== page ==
Since macOS is based on Unix there are a number of ways to compress files and folders, below are a few options using the Terminal or command line interface (cli). The default command line application interface in macOS is the Terminal and is stored in /Applications/Utilities.
File and folder compression saves on file size and ensure the contents are captured and delivered or stored as one monolithic file. A compressed file which contains files and folders is generally referred to as an archive. Here are some built in compression applications you can use including zip, tar, gz, bz2, gz and dmg.
ZIP – Cross Platform
First up is ZIP one of the most commonly used compression techniques used across all platforms
zip -r archive_name.zip folder_to_compress
If you want to make a zip without those invisible Mac resource files such as “_MACOSX” or “._Filename” and .ds store files, use the “-X” option in the command so:
zip -r -X archive_name.zip folder_to_compress
TAR.GZ – Cross Platform
Second up is TAR, an old favourite on Unix/Linux – you add the GZ for the compression – compresses tighter than zip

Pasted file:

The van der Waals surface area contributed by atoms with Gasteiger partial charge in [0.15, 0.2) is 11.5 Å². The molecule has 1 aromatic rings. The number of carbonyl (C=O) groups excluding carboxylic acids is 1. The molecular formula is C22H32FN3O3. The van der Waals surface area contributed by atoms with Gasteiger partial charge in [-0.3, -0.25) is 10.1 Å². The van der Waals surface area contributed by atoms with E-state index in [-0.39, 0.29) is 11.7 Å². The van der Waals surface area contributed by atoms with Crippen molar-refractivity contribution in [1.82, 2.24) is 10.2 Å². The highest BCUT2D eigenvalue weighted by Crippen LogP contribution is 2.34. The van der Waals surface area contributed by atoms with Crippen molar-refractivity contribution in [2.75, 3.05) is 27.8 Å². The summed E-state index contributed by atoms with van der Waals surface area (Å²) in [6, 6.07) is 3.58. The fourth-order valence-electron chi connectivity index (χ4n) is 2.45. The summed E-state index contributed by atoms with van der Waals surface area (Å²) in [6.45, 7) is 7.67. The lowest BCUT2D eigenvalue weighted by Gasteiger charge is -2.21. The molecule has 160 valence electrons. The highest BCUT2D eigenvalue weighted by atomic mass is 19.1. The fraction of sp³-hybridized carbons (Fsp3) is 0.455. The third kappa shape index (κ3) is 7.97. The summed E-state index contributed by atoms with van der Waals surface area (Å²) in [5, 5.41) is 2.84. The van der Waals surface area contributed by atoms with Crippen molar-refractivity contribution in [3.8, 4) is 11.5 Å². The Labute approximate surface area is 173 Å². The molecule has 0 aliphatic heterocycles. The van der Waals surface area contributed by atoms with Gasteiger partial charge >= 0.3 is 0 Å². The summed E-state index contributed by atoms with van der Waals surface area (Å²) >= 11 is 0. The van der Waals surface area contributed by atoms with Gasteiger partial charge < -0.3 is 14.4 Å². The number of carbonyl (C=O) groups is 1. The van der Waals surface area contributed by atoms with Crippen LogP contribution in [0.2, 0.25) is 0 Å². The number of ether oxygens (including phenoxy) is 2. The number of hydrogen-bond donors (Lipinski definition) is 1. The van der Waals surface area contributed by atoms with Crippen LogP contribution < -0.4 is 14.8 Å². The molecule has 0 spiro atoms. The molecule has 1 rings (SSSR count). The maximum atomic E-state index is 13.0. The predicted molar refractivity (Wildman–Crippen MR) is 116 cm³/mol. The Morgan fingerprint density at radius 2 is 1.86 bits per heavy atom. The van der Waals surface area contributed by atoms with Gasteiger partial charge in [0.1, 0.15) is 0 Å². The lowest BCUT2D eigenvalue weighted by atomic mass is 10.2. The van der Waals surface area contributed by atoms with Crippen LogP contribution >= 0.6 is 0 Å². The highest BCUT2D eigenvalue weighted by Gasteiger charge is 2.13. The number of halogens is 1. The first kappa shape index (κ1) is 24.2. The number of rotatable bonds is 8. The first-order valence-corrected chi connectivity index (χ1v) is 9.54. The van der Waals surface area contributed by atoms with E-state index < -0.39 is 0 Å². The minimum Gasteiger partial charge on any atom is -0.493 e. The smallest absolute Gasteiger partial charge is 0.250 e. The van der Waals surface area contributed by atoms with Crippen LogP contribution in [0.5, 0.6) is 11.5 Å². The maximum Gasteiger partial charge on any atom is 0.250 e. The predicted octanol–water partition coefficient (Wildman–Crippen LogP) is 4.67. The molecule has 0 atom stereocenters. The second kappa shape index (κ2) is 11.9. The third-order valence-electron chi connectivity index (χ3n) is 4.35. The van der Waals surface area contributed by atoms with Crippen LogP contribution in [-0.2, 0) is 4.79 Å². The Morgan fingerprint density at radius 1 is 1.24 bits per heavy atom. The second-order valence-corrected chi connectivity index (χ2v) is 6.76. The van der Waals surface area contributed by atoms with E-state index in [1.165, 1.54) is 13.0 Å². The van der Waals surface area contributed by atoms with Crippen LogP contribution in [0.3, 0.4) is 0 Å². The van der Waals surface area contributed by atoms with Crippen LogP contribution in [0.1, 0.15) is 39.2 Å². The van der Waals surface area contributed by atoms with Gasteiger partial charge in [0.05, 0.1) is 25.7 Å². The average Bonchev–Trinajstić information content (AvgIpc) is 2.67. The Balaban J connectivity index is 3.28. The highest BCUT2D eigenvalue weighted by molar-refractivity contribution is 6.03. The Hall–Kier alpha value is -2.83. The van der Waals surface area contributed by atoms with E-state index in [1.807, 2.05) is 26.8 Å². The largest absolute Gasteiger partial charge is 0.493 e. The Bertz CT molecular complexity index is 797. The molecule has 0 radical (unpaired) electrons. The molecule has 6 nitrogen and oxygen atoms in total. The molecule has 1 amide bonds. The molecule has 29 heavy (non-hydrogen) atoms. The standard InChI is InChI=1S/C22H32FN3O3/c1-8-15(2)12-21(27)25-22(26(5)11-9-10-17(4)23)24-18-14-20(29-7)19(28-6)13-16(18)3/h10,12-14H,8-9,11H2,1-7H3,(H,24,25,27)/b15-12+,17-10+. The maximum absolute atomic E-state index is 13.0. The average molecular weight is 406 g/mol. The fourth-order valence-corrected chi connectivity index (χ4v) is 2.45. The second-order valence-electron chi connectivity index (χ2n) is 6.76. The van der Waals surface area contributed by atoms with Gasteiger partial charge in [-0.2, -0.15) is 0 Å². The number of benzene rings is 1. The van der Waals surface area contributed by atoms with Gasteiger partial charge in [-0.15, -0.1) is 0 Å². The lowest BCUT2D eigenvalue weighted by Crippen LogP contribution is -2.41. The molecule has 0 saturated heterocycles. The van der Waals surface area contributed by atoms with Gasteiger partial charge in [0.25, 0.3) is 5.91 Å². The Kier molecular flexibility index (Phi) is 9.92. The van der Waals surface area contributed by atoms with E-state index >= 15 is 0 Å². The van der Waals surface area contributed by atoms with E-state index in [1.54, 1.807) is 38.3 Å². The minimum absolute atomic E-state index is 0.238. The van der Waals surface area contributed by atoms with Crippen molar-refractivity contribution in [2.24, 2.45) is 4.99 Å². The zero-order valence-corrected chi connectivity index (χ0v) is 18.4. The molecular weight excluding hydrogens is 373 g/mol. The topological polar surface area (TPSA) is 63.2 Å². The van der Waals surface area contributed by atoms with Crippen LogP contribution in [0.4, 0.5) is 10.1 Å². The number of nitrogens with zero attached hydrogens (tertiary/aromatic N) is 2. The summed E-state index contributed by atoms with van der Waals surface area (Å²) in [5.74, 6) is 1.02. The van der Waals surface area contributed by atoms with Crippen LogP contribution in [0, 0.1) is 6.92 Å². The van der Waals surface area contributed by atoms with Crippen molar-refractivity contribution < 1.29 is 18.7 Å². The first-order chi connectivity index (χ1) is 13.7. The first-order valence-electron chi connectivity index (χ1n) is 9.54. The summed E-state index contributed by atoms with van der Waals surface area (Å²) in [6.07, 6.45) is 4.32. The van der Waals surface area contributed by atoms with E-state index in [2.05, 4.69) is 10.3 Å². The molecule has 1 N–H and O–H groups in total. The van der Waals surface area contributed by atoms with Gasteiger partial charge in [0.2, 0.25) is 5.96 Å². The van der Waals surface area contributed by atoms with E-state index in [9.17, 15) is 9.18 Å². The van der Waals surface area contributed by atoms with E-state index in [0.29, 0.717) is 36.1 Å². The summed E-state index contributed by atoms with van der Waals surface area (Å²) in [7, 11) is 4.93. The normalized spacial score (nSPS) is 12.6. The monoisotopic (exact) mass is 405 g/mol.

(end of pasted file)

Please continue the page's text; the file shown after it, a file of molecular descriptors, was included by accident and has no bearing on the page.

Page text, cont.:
tar -zcvf archive_name.tar.gz folder_to_compress
tar -zxvf archive_name.tar.gz
TAR.BZ2 – Cross Platform
A variation on TAR GZ but with better compression than both tar.gz and zip.
tar -jcvf archive_name.tar.bz2 folder_to_compress
tar -jxvf archive_name.tar.bz2
Without the tar
DMG – macOS Only
This one is macOSnative only – for a GUI interface use /Applications/Utilities/Disk Utility – for command line use:
hdiutil create -format UDZO -srcfolder folder_to_compress archive_name.dmg
hdiutil attach archive_name.dmg
ls -lah /Volumes/archive_name/
hdiutil eject /Volumes/archive_name/
You can also use a number of different formats for creating a .dmg
- UDZO – Compressed image (default)
- UDRO – Read only image
- UDBZ – Better compressed image
- UDRW – Read/Write image
- UDTO – DVD disk image
That’s it, the more common packages available will typically be covered in one of the above.